It was a hot summers day in Tampa, Florida when Kamelot lead guitarist Thomas Youngblood, answered the call. One more interview for the day and he would be off to jump in the pool with his family. But before that, he launched excitedly into a discussion about the band’s upcoming Australian tour, which will kick off at the beginning of December, in support of their latest album The Shadow Theory. Thomas starts off by going into how it feels to be returning for the first time in 5 years.

“We’re excited! It’s crazy it’s been five years! It seems like a year and a half ago. We had a great time last time. I get to brag to a lot of my friends about coming down there and meeting the people and seeing some really cool places. This time we wanna make sure that we kinda start a legacy of Kamelot coming to Australia on every album cycle. That’s kinda the goal and we’re planning to come down there and kick some teeth and have a good time!”

The conversation progresses onto what the live show will be like and what Australian audiences can expect this time around.

“The show is really dynamic now, it’s a mixture of theatrical but it’s definitely interactive. We really expect the fans to be part of the show. We have a setlist that I think kinda enhances that philosophy. We did some shows recently and you got people that are hanging out listening, with their arms folded, just listening. Then you got mosh-pits, you got freaking crowd surfing. So, it’s a really cool mix that we have with our fans and we love every aspect of that as long as everybody’s safe and no one’s getting hurt, it’s all good you know?”

Continuing on that train of thought, Thomas gives some more details about the kind of setlist that they’ll be bringing to Australian shores.

“It’s a mix. Obviously, we have a new album ‘The Shadow Theory’ so there’s gonna be at least four or five songs from that album. But we’ll be mixing in songs from ‘Haven’, ‘Silverthorn’and from the albums before. It’s been a philosophy of ours to make sure we present the new album with every tour. We’re not gonna go out and just play one new song and then the rest is gonna be songs from the nineties for example. A lot of bands do, to their detriment, because all you do by doing that is you cater to your old fan-base and you’re never gonna be successful and grow if you just play old songs. We’ve had that philosophy from the beginning, I would say from ‘The Fourth Legacy’ on we made sure that we wrote and we played songs that we could play on the tour and we’ve done that.”

With the new record being a coherent concept album, the conversation turns to whether there will come a time when the band play the album in its entirety, start to finish.

“It’s something we thought about when we first listened to the album after it was mixed. It’s really hard because the album is basically an hour and most concerts are an hour and a half. I guess you could do that and then mix in some old songs at some point. But for now it’s really important to kind of present the songs and gradually bring in new songs like Burns To Embrace at some point we’ll bring in. I’d love to be able to do The Proud and the Broken which a little bit more progressive. But to be able to the whole album in its entirety that would take a little bit of work. We’d have to find the right place to that. So it’s definitely something we have thought about in the past and who knows? I mean let’s see what happens in the future.”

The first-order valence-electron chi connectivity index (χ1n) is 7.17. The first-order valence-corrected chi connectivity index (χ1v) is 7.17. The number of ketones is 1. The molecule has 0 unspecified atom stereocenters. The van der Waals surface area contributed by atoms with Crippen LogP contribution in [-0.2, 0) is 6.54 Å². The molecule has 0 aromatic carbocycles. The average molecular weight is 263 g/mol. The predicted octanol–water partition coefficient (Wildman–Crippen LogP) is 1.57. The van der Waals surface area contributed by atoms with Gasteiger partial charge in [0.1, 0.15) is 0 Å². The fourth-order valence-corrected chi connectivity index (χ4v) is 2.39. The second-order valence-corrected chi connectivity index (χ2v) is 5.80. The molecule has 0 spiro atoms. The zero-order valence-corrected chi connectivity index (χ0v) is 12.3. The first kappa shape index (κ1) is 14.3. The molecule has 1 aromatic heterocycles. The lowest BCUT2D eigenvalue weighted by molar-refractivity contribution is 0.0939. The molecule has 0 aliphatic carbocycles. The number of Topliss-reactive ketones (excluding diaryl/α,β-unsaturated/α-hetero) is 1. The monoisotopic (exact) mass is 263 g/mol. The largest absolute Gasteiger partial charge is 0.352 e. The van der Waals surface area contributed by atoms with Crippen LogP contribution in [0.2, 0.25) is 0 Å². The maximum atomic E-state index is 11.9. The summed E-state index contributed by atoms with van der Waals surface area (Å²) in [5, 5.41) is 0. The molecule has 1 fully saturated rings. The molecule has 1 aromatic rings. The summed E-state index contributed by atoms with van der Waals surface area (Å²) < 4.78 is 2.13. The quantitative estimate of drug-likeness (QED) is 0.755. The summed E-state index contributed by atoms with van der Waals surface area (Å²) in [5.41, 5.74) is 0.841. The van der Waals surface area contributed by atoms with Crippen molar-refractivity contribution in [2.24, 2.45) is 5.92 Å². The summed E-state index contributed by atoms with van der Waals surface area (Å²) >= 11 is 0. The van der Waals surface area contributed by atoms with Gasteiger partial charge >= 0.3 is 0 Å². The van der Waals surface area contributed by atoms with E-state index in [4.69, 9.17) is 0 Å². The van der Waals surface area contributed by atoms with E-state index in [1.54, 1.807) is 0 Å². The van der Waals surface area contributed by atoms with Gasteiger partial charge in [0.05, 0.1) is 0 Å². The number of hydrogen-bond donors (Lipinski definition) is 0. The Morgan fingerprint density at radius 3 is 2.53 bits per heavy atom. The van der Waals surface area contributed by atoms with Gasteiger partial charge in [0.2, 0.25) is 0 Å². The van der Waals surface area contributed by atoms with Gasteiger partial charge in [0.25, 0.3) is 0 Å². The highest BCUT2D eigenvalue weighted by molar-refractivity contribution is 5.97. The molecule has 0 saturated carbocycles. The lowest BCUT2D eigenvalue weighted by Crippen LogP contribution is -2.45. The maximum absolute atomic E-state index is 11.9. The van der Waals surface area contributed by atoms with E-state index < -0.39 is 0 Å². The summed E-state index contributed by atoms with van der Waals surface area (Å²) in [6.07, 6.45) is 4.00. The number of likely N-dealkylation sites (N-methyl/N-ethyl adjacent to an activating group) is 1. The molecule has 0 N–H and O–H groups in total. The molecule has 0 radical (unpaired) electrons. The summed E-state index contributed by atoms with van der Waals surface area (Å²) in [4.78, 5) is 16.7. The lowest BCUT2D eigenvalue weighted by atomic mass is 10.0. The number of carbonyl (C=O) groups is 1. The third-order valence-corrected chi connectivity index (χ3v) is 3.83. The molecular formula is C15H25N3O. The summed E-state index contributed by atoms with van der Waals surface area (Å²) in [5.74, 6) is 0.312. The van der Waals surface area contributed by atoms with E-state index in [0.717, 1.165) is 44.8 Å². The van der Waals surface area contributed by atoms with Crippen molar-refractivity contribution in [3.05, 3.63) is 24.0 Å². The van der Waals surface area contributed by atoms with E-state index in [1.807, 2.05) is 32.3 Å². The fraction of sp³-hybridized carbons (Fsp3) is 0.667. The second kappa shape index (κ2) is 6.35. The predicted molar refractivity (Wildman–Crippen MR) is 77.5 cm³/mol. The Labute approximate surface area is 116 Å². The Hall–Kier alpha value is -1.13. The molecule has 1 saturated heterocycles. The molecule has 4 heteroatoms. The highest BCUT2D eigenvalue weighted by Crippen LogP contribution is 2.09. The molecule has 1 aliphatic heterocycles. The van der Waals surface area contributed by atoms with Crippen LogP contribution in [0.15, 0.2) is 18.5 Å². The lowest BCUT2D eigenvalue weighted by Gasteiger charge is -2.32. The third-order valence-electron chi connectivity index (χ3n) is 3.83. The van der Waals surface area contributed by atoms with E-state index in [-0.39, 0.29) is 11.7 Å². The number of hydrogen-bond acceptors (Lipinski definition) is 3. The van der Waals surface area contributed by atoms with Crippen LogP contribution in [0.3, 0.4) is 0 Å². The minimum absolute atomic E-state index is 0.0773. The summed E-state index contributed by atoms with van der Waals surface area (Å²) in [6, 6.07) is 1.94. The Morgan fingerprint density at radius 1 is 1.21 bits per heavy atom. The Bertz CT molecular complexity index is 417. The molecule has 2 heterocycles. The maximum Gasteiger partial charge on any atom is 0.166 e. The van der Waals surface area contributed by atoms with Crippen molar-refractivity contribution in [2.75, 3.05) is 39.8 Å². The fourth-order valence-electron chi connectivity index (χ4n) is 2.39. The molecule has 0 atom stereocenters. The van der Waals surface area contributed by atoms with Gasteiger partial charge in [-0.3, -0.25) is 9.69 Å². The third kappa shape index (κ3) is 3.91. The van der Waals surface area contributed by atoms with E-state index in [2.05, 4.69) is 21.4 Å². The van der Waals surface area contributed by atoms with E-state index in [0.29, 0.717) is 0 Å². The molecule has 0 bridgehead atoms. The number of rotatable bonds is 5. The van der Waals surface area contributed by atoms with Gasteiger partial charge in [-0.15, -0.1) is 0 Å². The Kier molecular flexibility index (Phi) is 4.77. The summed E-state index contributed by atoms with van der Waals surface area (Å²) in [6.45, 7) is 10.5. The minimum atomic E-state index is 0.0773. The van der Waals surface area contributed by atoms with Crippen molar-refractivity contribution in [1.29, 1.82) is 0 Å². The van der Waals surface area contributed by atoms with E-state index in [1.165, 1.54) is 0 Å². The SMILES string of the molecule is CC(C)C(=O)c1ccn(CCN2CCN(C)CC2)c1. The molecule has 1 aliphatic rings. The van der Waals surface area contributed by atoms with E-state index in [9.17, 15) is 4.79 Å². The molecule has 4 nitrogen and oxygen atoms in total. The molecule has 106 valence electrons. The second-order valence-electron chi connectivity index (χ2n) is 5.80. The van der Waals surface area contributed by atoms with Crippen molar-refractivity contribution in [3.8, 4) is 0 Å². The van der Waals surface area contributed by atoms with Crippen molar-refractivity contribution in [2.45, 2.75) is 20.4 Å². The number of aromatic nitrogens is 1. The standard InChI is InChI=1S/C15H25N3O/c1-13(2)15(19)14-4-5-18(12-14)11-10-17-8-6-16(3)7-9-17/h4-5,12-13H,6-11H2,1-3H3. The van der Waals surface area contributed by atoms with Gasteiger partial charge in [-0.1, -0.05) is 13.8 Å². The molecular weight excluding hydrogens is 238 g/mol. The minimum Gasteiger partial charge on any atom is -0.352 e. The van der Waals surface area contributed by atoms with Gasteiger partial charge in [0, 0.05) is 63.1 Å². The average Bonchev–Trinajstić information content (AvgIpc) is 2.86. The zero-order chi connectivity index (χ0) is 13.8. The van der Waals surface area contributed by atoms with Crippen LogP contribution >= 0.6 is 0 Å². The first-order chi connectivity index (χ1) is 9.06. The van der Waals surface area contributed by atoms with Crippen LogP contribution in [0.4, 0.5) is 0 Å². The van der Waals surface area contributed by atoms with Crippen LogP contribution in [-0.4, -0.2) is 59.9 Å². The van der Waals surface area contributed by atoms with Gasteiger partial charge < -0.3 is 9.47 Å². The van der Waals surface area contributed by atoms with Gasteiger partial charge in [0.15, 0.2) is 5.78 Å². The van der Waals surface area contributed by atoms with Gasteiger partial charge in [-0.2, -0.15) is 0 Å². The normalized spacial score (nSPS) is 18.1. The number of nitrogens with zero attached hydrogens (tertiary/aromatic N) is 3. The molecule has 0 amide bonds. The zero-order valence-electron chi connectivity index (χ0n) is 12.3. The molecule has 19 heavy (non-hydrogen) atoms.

As is customary when two guitars players talk, the conversation moves to gear and what Thomas will be bringing to use on tour in Australia, as well as his stop at the ESP guitar factory in Japan beforehand.

“I will be bringing at least a couple of my ESP’s. I’m also coming from Japan so I might have a new one! Every time I go to Japan I ask them to borrow a guitar and then I say, ‘Can I just take this with me?’ I’m really good friends with the Vice President, he always comes out and we meet. We try to get a couple guitars as spares in Japan. So both Sean and I will be bringing our ESPs. But in terms of staging we basically just have to bring deco because we’re flying all over the place and it’s impossible to bring the normal stage set-up. We try to do what we can do and present the show. If you can’t do a show without all the big staging then you’re not a good band and you’re not a good musician. It’s always a challenge to do that but we love it. Luckily on this tour, there’s some pretty cool venues, it’s gonna be fun. I’ll bring my Kemper and we’ll have a spare Kemper. I’ve been playing Kemper for a couple years now and it’s been great!”

As the interview begins to reach its end, the founding member informs us what he hopes Australian audiences will take away from the shows in December.

“I always have this idea that we do a show and as the people are leaving, they can’t wait for us to come back. We leave everything on stage. So even if somebody doesn’t like the show, we can’t blame ourselves because we did everything we could in our power to make the show good and an enjoyable experience for them and for ourselves. We have to have fun ourselves. My philosophy is I want these people to go ‘Damn I can’t wait for Kamelot to come back because I’d like to see that show tomorrow!’”

Thomas leaves us with one last piece of advice for guitarists and musicians in general.

“Make sure you enjoy what you’re doing. One of the things I would say is; learn about recording! Learn about songwriting, learn about writing drum parts. At least that way you can write songs without having to rely on anyone else. Then you can kind of be the master of your own destiny. It’s not only about being a particular type of guitarist or musician, it’s also about understanding how compositions work and that to me is even more important than being a shredder.”